The Mugamma of El-Tahrir will be transformed into a “world class” hotel.

The Mugamma of El-Tahrir will be transformed into a “world class” hotel.

Mugamaa, Tahrir square in September 2011. Photo credit: Diego Delso / Wikimedia Commons

Egypt’s “most hated building” will soon undergo a transfiguration, much to the surprise of the country’s citizens.

On Tuesday, August 9, the Sovereign Fund of Egypt (TSFE) signed a new partnership agreement with the US-Emirati international consortium CairoHouse to transform the infamous Tahrir Square Complex Building, commonly known as Mugamma El-Tahrir, into a large luxury hotel.

Comprised of US investment and development groups, Global Ventures and Oxford Capital, as well as UAE’s Al Otaiba Investment, CairoHouse signed a $ 200 million (EGP 3.5 billion) contract with the Sovereign Fund in December and the Egyptian Ministry of Planning 2021

The contract followed their victory in an attempt to obtain the rights to “reuse” the building. The offer included leading the development, renovation and management of the historic complex, which had long been associated with the Egyptian bureaucracy since its founding in 1951.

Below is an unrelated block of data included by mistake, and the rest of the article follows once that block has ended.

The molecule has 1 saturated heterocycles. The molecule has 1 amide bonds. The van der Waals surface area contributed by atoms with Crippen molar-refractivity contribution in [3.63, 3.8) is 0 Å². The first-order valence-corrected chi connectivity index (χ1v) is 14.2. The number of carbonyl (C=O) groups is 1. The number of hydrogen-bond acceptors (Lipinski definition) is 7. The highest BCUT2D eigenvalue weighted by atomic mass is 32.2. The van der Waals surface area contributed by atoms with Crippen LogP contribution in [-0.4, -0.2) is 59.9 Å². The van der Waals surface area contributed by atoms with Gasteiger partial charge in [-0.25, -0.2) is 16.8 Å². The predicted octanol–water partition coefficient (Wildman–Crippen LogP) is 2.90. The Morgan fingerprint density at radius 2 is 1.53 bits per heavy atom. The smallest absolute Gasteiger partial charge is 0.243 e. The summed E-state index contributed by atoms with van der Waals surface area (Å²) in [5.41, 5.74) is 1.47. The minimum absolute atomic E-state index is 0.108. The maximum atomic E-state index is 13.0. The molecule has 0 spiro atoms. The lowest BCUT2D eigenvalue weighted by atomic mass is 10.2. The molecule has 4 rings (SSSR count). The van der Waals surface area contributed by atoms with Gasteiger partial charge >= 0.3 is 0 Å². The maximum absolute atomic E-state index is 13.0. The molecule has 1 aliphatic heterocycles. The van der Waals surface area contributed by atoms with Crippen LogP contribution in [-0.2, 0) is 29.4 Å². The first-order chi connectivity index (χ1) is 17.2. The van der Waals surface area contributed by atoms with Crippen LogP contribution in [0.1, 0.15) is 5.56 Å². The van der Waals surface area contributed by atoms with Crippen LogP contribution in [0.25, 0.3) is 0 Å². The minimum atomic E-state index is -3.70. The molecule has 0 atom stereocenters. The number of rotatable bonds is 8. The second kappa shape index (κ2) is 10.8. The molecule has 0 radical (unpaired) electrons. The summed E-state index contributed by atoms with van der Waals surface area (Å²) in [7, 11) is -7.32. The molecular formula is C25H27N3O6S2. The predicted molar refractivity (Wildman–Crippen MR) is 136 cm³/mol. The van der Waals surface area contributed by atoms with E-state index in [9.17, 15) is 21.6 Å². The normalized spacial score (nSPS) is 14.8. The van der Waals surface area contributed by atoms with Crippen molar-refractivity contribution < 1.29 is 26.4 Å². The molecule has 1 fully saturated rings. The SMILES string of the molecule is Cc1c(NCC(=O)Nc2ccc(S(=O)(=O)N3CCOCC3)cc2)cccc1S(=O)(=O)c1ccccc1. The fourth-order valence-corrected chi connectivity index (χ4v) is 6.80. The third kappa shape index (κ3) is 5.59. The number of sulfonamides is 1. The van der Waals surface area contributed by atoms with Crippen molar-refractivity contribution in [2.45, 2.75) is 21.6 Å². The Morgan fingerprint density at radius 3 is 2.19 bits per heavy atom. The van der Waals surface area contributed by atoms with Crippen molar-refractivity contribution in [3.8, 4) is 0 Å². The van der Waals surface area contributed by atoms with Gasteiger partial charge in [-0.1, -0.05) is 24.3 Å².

According to Global Ventures Group founder Randall Langer, the hotel is expected to be completed within 31 months, by the end of 2024. The Lebanese-owned Consolidated Contractors Company (CCC) will serve as the general contractor for the project.

“We are honored to partner with the Sovereign Fund of Egypt to develop the Tahrir Complex as one of the world’s distinctive landmarks and one of Egypt’s architectural treasures,” said Langer according to Al-Ahram.

“We are also proud of our contract with this distinguished group of companies that will ensure the successful development of this iconic building.”

The project is expected to contain more than 450 luxury hotel rooms and apartments, various restaurants and venues for meetings and events. A “pyramid shape” will be built at the front of the complex, to serve as a symbol of the preservation of Cairo’s visual identity, showing the legacy of the past and contemporary innovation.

Tahrir, located in the heart of Cairo, is already home to some illustrious hotels, namely the Nile-Ritz Carlton and the St. Regis, which cast doubts on whether an additional hotel would be a guaranteed investment.

In 2020, an article by MadaMasr, an independent Egyptian newspaper, hypothetically reimagined the building, renowned for building boring bureaucratic administration, as a multi-layered space providing affordable housing, a public library, an e-government center. and a luxury hotel.

Still, one aspect seems to have prevailed.

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